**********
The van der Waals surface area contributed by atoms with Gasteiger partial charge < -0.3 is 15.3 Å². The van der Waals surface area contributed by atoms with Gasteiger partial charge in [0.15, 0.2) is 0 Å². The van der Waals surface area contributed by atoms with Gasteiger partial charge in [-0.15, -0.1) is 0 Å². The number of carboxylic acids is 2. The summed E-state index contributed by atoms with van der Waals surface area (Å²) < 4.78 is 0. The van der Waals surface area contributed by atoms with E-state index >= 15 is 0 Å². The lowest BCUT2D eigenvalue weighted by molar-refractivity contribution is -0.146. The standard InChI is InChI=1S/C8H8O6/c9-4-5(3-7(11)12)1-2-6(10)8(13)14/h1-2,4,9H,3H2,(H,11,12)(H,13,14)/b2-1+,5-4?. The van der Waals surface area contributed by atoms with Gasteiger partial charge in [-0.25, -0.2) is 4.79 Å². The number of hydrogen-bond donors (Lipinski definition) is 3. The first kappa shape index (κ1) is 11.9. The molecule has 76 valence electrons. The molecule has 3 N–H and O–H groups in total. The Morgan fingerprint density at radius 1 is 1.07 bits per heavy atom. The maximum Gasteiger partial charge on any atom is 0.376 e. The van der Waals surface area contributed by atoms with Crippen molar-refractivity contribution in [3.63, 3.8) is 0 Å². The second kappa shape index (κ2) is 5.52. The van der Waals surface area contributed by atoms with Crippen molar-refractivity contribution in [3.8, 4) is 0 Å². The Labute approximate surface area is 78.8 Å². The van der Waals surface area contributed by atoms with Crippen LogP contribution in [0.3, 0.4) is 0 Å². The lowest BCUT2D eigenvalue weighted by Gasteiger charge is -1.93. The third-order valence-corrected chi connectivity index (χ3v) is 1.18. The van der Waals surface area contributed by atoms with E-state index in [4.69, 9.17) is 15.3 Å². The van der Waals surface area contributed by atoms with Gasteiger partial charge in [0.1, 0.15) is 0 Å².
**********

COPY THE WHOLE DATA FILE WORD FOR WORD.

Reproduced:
The van der Waals surface area contributed by atoms with Gasteiger partial charge < -0.3 is 15.3 Å². The van der Waals surface area contributed by atoms with Gasteiger partial charge in [0.15, 0.2) is 0 Å². The van der Waals surface area contributed by atoms with Gasteiger partial charge in [-0.15, -0.1) is 0 Å². The number of carboxylic acids is 2. The summed E-state index contributed by atoms with van der Waals surface area (Å²) < 4.78 is 0. The van der Waals surface area contributed by atoms with E-state index >= 15 is 0 Å². The lowest BCUT2D eigenvalue weighted by molar-refractivity contribution is -0.146. The standard InChI is InChI=1S/C8H8O6/c9-4-5(3-7(11)12)1-2-6(10)8(13)14/h1-2,4,9H,3H2,(H,11,12)(H,13,14)/b2-1+,5-4?. The van der Waals surface area contributed by atoms with Gasteiger partial charge in [-0.25, -0.2) is 4.79 Å². The number of hydrogen-bond donors (Lipinski definition) is 3. The first kappa shape index (κ1) is 11.9. The molecule has 76 valence electrons. The molecule has 3 N–H and O–H groups in total. The Morgan fingerprint density at radius 1 is 1.07 bits per heavy atom. The maximum Gasteiger partial charge on any atom is 0.376 e. The van der Waals surface area contributed by atoms with Crippen molar-refractivity contribution in [3.63, 3.8) is 0 Å². The second kappa shape index (κ2) is 5.52. The van der Waals surface area contributed by atoms with Crippen molar-refractivity contribution in [3.8, 4) is 0 Å². The Labute approximate surface area is 78.8 Å². The van der Waals surface area contributed by atoms with Crippen LogP contribution in [0.3, 0.4) is 0 Å². The lowest BCUT2D eigenvalue weighted by Gasteiger charge is -1.93. The third-order valence-corrected chi connectivity index (χ3v) is 1.18. The van der Waals surface area contributed by atoms with E-state index in [4.69, 9.17) is 15.3 Å². The van der Waals surface area contributed by atoms with Gasteiger partial charge in [0.1, 0.15) is 0 Å².